Last night saw the annual edition of the Eurovision Song Contest, featuring 26 pop musical contenders from all over Europe (well, and Australia again). While we usually tend to ignore this event due to its questionable musical quality and predictable shallowness this year’s winner, Ukrainian performer JAMALA actually desevers a bit more attention. Her winning track 1944 delivers musical quality, profound lyrical content and an important political message which couldn’t be found in the other contributions from last night.
The song deals with JAMALA‘s own past and the one of her family. 1944 was the year her own great-grandmother was deported by the Soviets due to her Tartarian origin. The track furthermore deals with the personal past of the trained opera singer. Born 1983 in Kirghizia her relatives were only allowed to return to the Crimea after the Soviet Union fell apart in 1991. JAMALA started her professional music education right here but completed it in Kiev later. As you should be aware of, Russia annexed Crimea back in 2014 which also had an effect on the singer’s family. Eviction of the Tartarian minority – just like the story of 1944 – is partly also reported. And although the official representatives checked the song and stated that there is no political content in it, it’s a pretty obvious statement about history repeating itself and it also had a significant effect on last night’s triumph.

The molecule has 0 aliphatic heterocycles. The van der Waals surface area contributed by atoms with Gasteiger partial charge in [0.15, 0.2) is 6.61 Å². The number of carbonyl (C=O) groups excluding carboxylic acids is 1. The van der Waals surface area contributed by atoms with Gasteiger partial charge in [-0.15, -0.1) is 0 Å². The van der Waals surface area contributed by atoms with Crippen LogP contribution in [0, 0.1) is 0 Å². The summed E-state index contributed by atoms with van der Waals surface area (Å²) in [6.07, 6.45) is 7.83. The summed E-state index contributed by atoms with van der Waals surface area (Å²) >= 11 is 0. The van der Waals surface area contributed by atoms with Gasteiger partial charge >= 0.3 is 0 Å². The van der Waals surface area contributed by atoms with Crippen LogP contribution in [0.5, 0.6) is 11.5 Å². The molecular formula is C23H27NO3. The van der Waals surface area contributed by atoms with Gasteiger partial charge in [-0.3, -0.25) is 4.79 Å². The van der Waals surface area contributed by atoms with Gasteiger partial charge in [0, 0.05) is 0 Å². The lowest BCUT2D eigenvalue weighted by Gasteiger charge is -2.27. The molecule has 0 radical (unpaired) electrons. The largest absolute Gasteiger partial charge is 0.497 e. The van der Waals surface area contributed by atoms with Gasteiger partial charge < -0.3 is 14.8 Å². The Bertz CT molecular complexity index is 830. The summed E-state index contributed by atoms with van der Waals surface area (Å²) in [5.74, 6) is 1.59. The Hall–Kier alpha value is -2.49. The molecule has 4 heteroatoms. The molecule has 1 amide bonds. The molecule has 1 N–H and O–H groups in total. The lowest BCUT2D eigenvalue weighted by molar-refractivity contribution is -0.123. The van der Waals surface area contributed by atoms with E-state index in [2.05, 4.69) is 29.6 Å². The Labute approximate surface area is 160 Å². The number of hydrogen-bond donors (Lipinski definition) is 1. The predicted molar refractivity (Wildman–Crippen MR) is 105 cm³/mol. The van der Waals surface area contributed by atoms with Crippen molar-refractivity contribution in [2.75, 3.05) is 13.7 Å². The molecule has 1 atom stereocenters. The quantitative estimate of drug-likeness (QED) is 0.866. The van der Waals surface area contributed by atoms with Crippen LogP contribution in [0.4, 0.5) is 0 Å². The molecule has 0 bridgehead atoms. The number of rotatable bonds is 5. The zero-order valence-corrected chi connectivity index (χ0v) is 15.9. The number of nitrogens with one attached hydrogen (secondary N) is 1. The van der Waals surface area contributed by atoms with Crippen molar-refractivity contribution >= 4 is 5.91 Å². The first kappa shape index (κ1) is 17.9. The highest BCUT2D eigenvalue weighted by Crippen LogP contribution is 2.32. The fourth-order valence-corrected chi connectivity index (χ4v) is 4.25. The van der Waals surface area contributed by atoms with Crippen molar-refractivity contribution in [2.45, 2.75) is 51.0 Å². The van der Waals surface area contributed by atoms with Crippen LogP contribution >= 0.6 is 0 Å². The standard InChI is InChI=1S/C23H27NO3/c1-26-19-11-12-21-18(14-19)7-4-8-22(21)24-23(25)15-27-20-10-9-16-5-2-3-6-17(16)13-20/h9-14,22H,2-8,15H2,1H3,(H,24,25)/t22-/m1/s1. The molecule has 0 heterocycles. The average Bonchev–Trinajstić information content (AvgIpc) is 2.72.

Aside from the political calculations that probably go along with 1944, her singing voice is pretty stunning and the reduced 90s dubstep breakbeats that work as the track’s formation aren’t the worst musical joice either. Compared to the majority of last night’s songs this one actually showed that pop can be more than just posh EDM singalongs with a shiny stage show, right?